AMERICAN essayist, poet and philosopher Henry David Thoreau once noted, “I would rather sit on a pumpkin, and have it all to myself, than be crowded on a velvet cushion.”
Thoreau died more than a century before the Barnesville Pumpkin Festival began so he never knew what a crowd that pumpkins could attract. Also, it isn’t a good idea to sit on one.
Instead, those in the Barnesville area have found better uses for the large orange-yellow orbs.
The pumpkins – especially the weighty ones exceeding 1,000 pounds – are on display, and they’re also used in a variety of foods offered at the festival. They also lend their names to a variety of activities such as the Giant Pumpkin Parade and the 5K Pumpkin Run. There also will be the Pumpkin Wagon, Pumpkin Patch and Pumpkin Porch.
King Pumpkin will be selected Wednesday night, and the 48th annual festival officially will open Thursday at 5 p.m. Among those present at the opening will be the Pumpkin Festival queen.
ENTERTAINMENT, crafts, a book sale, midway rides, tall tales, hog calling, pumpkin pie events, varied food and meals, antique and classic cars, old and new farm machinery displays, antiques and quilts are only some of the attractions that draw people to the Belmont County village of less than 5,000 people.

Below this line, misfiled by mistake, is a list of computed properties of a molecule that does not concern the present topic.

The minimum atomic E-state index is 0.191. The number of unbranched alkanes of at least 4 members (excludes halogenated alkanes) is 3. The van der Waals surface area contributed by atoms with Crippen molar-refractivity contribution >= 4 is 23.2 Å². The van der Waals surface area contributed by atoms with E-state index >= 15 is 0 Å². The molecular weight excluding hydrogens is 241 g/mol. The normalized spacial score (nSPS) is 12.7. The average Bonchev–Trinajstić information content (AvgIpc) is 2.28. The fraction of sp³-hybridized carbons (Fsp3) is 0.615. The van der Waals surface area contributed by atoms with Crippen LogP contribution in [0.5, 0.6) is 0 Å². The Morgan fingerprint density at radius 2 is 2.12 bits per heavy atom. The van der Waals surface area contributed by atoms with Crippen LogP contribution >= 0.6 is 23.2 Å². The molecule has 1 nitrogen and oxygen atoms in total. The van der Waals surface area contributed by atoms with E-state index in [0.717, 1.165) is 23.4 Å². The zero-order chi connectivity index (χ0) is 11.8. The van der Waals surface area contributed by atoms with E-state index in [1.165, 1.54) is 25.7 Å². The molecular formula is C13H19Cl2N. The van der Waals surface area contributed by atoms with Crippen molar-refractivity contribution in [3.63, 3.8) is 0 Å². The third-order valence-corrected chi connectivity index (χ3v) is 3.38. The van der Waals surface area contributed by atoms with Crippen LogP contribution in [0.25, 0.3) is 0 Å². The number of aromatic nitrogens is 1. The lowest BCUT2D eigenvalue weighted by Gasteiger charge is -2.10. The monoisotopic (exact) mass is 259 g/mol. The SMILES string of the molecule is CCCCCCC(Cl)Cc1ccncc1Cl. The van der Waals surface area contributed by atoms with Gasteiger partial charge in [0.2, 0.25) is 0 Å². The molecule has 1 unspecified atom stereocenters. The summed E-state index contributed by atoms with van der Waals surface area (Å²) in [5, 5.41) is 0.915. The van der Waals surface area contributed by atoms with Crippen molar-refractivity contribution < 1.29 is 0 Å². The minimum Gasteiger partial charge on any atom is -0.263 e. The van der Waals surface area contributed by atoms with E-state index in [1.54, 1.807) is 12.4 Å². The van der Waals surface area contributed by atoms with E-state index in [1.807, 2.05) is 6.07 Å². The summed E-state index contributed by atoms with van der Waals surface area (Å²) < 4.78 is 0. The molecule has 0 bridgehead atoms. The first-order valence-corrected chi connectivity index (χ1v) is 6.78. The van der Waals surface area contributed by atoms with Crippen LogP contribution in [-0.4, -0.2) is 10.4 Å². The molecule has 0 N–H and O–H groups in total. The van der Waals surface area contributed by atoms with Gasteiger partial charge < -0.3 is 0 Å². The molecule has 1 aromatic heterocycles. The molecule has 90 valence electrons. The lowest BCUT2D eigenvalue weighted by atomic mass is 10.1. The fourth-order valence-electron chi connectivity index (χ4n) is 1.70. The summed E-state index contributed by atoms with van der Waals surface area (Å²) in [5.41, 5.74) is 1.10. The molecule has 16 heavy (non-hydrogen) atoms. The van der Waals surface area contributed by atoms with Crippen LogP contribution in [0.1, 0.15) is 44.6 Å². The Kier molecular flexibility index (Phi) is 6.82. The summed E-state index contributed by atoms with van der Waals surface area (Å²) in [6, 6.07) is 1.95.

When the fall festival, a predecessor to the Pumpkin Festival, was held in 1946, it attracted 300 people. Attendance at the Pumpkin Festival is estimated in the 100,000 range.
The family-oriented festival is the result of the cooperation of many individuals, some of whom take vacations that week to work on the annual pumpkin extravaganza.
Not only does the festival draw many former residents back to Barnesville, but it attracts many other persons because of the varied activities and food as well as the camaraderie.
THOSE in Barnesville selected the correct name for the largest pumpkin to be selected Wednesday night – King Pumpkin.
Pumpkins overall will have a reigning presence for a few days in Barnesville.